As Oklahoma’s coaching staff has upgraded the roster talent, more and more true freshmen have made an immediate impact as first-year players.
Going back to his first season as head coach, Lincoln Riley has shown over and over that he’s not averse to playing true freshmen. If an 18-year-old can help, Riley will give him a shot.
Look no further than 2020, when nine first-year players made an impact: rookie Marvin Mims emerged as the Sooners’ best wide receiver. Anton Harrison was a regular at left tackle. Andrew Raym got plenty of time at guard. Mikey Henderson became a surprise go-to guy at H-back. Seth McGowan emerged as a lethal weapon at running back. Those guys, along with D.J. Graham, Reggie Grimes, Brynden Walker and Shane Whitter, all got into at least eight games and all showed they could be reliable players in their first season.
There seven true freshmen who made a significant impact in 2019: Jaden Davis, Theo Wease, Jadon Haselwood, Trejan Bridges, David Ugwoegbu, Austin Stogner and Marcus Stripling all played extensively as freshmen that season, and most made an impression as rotational players on either offense or defense.
Seven freshmen got ample snaps in 2018, though many were in reserve or special teams roles: Brendan Radley-Hiles, Ronnie Perkins, Pat Fields, T.J. Pledger, Delarrin Turner-Yell, DaShaun White and Brayden Willis.
And that was up from the six true freshmen who logged substantial snaps in 2017: Tre Brown, Grant Calcaterra, CeeDee Lamb, Kenneth Murray, Trey Sermon and Tre Norwood.
Getting a player some playing time and keeping him in redshirt is possible now thanks to the 2018 rule change that allowed players to play four games and still have four years of eligibility.
But the way Riley and his coaches have been recruiting lately, there are more and more rookies who don’t need that redshirt cushion and are ready to contribute right away.
So which players will it be in 2021? Rated on a per-player basis, this is easily Riley’s highest-rated class. The raw numbers (only 15 true freshmen) might not portend another huge contribution from those newcomers — but the raw talent this class possesses may force Riley and his staff to continue the upward trend of playing more freshmen than the year before.
Here are the five freshmen most likely to make an impact in 2021 (all are early enrollees):
Bowman is a two-way player who will make plays on offense and defense but really could give the Sooners a shot in the arm on special teams. He’ll get a chance at kickoffs with Tre Brown graduating, and he could take over punts and allow Marvin Mims to focus solely on offense. Alex Grinch wants the 5-foot-10, 175-pound Bowman as a nickel back, but Lincoln Riley, who said Bowman might be as dynamic a player as there is in the country in the 2021 class, wants to get the ball in his hands out of the slot. The receiver position is already stacked, yes, but there’s no denying Bowman is already as explosive as anyone OU has there. And Bowman can also affect the game on jet sweeps, as a runner or receiver out of the backfield, or possibly even from a wildcat quarterback role. His versatility is endless.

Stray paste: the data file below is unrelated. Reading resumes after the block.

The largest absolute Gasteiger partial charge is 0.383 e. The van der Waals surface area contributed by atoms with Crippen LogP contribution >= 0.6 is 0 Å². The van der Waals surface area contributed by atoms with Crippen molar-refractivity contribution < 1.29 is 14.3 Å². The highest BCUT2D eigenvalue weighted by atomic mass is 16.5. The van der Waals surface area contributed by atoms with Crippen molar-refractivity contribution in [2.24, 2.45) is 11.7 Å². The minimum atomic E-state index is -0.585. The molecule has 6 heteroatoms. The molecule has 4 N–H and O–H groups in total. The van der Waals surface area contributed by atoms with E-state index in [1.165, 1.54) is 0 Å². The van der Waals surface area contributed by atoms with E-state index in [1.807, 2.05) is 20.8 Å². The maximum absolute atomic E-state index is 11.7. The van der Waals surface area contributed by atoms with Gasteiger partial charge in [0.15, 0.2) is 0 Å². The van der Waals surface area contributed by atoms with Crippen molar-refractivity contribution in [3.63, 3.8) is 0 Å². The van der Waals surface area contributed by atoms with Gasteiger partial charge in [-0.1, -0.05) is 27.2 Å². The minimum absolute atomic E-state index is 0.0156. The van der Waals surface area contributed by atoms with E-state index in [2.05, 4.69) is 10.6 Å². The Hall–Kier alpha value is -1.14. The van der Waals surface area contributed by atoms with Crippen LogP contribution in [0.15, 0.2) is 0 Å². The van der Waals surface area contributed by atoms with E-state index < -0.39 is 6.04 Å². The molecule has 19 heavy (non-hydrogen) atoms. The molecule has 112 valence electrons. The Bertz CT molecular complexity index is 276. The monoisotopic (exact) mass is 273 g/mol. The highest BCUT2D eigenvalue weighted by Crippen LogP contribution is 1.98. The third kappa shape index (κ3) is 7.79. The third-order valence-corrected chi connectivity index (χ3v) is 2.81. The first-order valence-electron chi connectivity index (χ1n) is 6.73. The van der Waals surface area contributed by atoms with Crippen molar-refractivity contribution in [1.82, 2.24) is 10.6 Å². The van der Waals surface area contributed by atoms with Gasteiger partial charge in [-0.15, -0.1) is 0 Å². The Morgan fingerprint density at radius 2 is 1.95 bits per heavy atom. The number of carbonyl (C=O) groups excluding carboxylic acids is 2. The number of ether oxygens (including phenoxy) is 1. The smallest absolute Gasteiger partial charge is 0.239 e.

With Brown graduating at corner, the Sooners have an immediate opening. Jaden Davis and D.J. Graham figure to get the first look, but Davis has had ample opportunity the last two years before losing the starting job to Woodi Washington last season. Graham emerged late but still needs more big-game experience. The job won’t be just given to either guy — not with someone of McCutchin’s ability coming in. McCutchin is 6-foot-1 and with Bennie Wylie’s weight training regimen will be close to 190 pounds by the time the season starts. Many of Oklahoma’s best high school corners through the years ended up playing safety at OU. McCutchin figures to be a corner from Day 1.
It seems the slot receiver position is getting really crowded. Still, OU’s outside receiver group has way more bodies. The 5-11, 180-pound Williams is versatile enough to do both, but his real skills are inside. Drake Stoops started there in 2020, although Riley also allows prototypical outside receivers like CeeDee Lamb to exploit mismatches from the slot. It’s Year 3 for Theo Wease, Trejan Bridges and Jadon Haselwood, so playing time should be hard to come by for the new guys. But Williams has a unique skill set and will find his way onto the field.
The game is just so physical, it’s usually hard for any freshman who plays at the line of scrimmage to deliver a lot of snaps. But Smith has the skill set to do some of what Ronnie Perkins did as a true freshman: get to the quarterback. According to the 247 Sports Composite ratings, Smith is the 32nd-best prospect Oklahoma has signed in the modern era. Perkins ranks 69th on that list. So physically, the 6-4, 220-pound Smith is already there. Now it’s just a matter of mental training and emotional growth.
It might be hard to find anyone in the 2021 class — nationally, not just at Oklahoma — who enjoys playing football more than Stutsman. He probably won't supplant DaShaun White or Brian Asamoah as a starter at inside linebacker, but his non-stop motor and infectious attitude will get him early snaps in a backup role. He'll play a lot because, frankly, he's the future at the position, and the future is now. As a true freshman, he’s the ideal candidate to block a punt or save a garbage-time touchdown because of the fanatical effort with which he plays on every snap. That will get him noticed in training camp, and it will get him playing time come fall.